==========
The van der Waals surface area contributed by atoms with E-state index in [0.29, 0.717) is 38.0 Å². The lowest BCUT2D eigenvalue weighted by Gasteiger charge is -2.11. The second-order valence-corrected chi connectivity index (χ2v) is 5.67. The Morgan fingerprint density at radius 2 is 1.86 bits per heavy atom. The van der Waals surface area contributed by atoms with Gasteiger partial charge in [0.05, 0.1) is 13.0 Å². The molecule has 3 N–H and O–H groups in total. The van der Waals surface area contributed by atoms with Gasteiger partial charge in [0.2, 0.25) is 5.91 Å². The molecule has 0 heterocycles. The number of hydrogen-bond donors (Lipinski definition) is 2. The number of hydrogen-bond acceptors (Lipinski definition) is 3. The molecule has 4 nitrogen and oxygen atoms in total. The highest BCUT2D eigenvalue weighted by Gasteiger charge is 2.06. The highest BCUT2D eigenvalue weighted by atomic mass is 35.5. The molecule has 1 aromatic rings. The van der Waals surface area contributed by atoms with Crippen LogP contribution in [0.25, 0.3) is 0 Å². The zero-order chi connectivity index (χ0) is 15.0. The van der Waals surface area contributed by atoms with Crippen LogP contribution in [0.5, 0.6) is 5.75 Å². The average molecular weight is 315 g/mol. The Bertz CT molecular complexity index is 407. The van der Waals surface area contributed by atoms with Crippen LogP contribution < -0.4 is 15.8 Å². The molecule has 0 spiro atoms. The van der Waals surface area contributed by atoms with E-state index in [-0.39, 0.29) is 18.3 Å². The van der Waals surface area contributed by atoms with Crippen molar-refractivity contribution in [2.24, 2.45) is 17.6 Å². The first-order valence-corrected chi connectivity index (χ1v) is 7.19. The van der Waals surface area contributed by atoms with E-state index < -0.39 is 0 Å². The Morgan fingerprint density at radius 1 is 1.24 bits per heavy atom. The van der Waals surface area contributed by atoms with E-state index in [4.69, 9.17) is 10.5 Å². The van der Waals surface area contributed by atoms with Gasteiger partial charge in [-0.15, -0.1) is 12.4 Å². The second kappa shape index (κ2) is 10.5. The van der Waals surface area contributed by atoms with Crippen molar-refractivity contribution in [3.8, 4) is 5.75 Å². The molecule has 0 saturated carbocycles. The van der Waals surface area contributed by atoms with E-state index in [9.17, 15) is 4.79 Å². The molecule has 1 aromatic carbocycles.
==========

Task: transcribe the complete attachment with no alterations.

The van der Waals surface area contributed by atoms with E-state index in [0.29, 0.717) is 38.0 Å². The lowest BCUT2D eigenvalue weighted by Gasteiger charge is -2.11. The second-order valence-corrected chi connectivity index (χ2v) is 5.67. The Morgan fingerprint density at radius 2 is 1.86 bits per heavy atom. The van der Waals surface area contributed by atoms with Gasteiger partial charge in [0.05, 0.1) is 13.0 Å². The molecule has 3 N–H and O–H groups in total. The van der Waals surface area contributed by atoms with Gasteiger partial charge in [0.2, 0.25) is 5.91 Å². The molecule has 0 heterocycles. The number of hydrogen-bond donors (Lipinski definition) is 2. The number of hydrogen-bond acceptors (Lipinski definition) is 3. The molecule has 4 nitrogen and oxygen atoms in total. The highest BCUT2D eigenvalue weighted by Gasteiger charge is 2.06. The highest BCUT2D eigenvalue weighted by atomic mass is 35.5. The molecule has 1 aromatic rings. The van der Waals surface area contributed by atoms with Crippen LogP contribution in [0.25, 0.3) is 0 Å². The zero-order chi connectivity index (χ0) is 15.0. The van der Waals surface area contributed by atoms with Crippen LogP contribution in [0.5, 0.6) is 5.75 Å². The average molecular weight is 315 g/mol. The Bertz CT molecular complexity index is 407. The van der Waals surface area contributed by atoms with Crippen LogP contribution < -0.4 is 15.8 Å². The molecule has 0 spiro atoms. The van der Waals surface area contributed by atoms with E-state index in [-0.39, 0.29) is 18.3 Å². The van der Waals surface area contributed by atoms with Crippen molar-refractivity contribution in [2.24, 2.45) is 17.6 Å². The first-order valence-corrected chi connectivity index (χ1v) is 7.19. The van der Waals surface area contributed by atoms with E-state index < -0.39 is 0 Å². The Morgan fingerprint density at radius 1 is 1.24 bits per heavy atom. The van der Waals surface area contributed by atoms with E-state index in [4.69, 9.17) is 10.5 Å². The van der Waals surface area contributed by atoms with Gasteiger partial charge in [-0.15, -0.1) is 12.4 Å². The second kappa shape index (κ2) is 10.5. The van der Waals surface area contributed by atoms with Crippen molar-refractivity contribution in [3.8, 4) is 5.75 Å². The molecule has 0 saturated carbocycles. The van der Waals surface area contributed by atoms with E-state index in [9.17, 15) is 4.79 Å². The molecule has 1 aromatic carbocycles.